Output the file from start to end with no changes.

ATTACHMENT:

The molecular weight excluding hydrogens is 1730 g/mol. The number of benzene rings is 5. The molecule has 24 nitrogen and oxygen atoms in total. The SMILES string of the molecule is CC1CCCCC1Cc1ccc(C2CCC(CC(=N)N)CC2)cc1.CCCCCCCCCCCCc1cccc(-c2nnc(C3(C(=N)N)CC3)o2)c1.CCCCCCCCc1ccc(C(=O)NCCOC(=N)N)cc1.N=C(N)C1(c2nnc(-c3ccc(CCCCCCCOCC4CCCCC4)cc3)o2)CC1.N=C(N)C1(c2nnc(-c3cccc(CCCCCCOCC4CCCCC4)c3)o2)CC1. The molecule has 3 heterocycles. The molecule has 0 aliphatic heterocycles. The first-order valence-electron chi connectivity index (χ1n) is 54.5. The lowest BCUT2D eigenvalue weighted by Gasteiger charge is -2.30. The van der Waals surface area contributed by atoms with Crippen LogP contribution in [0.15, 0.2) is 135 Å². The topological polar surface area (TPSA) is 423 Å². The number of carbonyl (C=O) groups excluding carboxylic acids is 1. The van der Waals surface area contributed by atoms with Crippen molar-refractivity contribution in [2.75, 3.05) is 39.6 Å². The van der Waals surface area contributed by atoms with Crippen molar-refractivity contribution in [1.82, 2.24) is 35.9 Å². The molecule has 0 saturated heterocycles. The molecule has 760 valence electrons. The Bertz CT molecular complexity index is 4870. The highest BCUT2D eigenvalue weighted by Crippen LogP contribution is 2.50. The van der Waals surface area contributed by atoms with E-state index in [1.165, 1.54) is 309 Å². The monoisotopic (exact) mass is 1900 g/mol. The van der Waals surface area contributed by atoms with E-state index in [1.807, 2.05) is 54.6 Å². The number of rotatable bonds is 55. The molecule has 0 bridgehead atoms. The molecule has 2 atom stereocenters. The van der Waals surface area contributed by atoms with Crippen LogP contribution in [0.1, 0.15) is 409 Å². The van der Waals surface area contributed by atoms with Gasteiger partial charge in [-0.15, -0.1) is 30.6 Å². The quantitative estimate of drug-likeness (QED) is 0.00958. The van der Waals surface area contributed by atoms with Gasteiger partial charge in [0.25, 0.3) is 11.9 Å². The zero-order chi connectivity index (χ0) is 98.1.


The molecular weight excluding hydrogens is 1730 g/mol. The number of benzene rings is 5. The molecule has 24 nitrogen and oxygen atoms in total. The SMILES string of the molecule is CC1CCCCC1Cc1ccc(C2CCC(CC(=N)N)CC2)cc1.CCCCCCCCCCCCc1cccc(-c2nnc(C3(C(=N)N)CC3)o2)c1.CCCCCCCCc1ccc(C(=O)NCCOC(=N)N)cc1.N=C(N)C1(c2nnc(-c3ccc(CCCCCCCOCC4CCCCC4)cc3)o2)CC1.N=C(N)C1(c2nnc(-c3cccc(CCCCCCOCC4CCCCC4)c3)o2)CC1. The molecule has 3 heterocycles. The molecule has 0 aliphatic heterocycles. The first-order valence-electron chi connectivity index (χ1n) is 54.5. The lowest BCUT2D eigenvalue weighted by Gasteiger charge is -2.30. The van der Waals surface area contributed by atoms with Crippen LogP contribution in [0.15, 0.2) is 135 Å². The topological polar surface area (TPSA) is 423 Å². The number of carbonyl (C=O) groups excluding carboxylic acids is 1. The van der Waals surface area contributed by atoms with Crippen molar-refractivity contribution in [2.75, 3.05) is 39.6 Å². The van der Waals surface area contributed by atoms with Crippen molar-refractivity contribution in [1.82, 2.24) is 35.9 Å². The molecule has 0 saturated heterocycles. The molecule has 760 valence electrons. The Bertz CT molecular complexity index is 4870. The highest BCUT2D eigenvalue weighted by Crippen LogP contribution is 2.50. The van der Waals surface area contributed by atoms with E-state index in [1.165, 1.54) is 309 Å². The monoisotopic (exact) mass is 1900 g/mol. The van der Waals surface area contributed by atoms with E-state index in [1.807, 2.05) is 54.6 Å². The number of rotatable bonds is 55. The molecule has 0 bridgehead atoms. The molecule has 2 atom stereocenters. The van der Waals surface area contributed by atoms with Crippen LogP contribution in [0.1, 0.15) is 409 Å². The van der Waals surface area contributed by atoms with Gasteiger partial charge in [-0.15, -0.1) is 30.6 Å². The quantitative estimate of drug-likeness (QED) is 0.00958. The van der Waals surface area contributed by atoms with Gasteiger partial charge in [0.25, 0.3) is 11.9 Å². The zero-order chi connectivity index (χ0) is 98.1.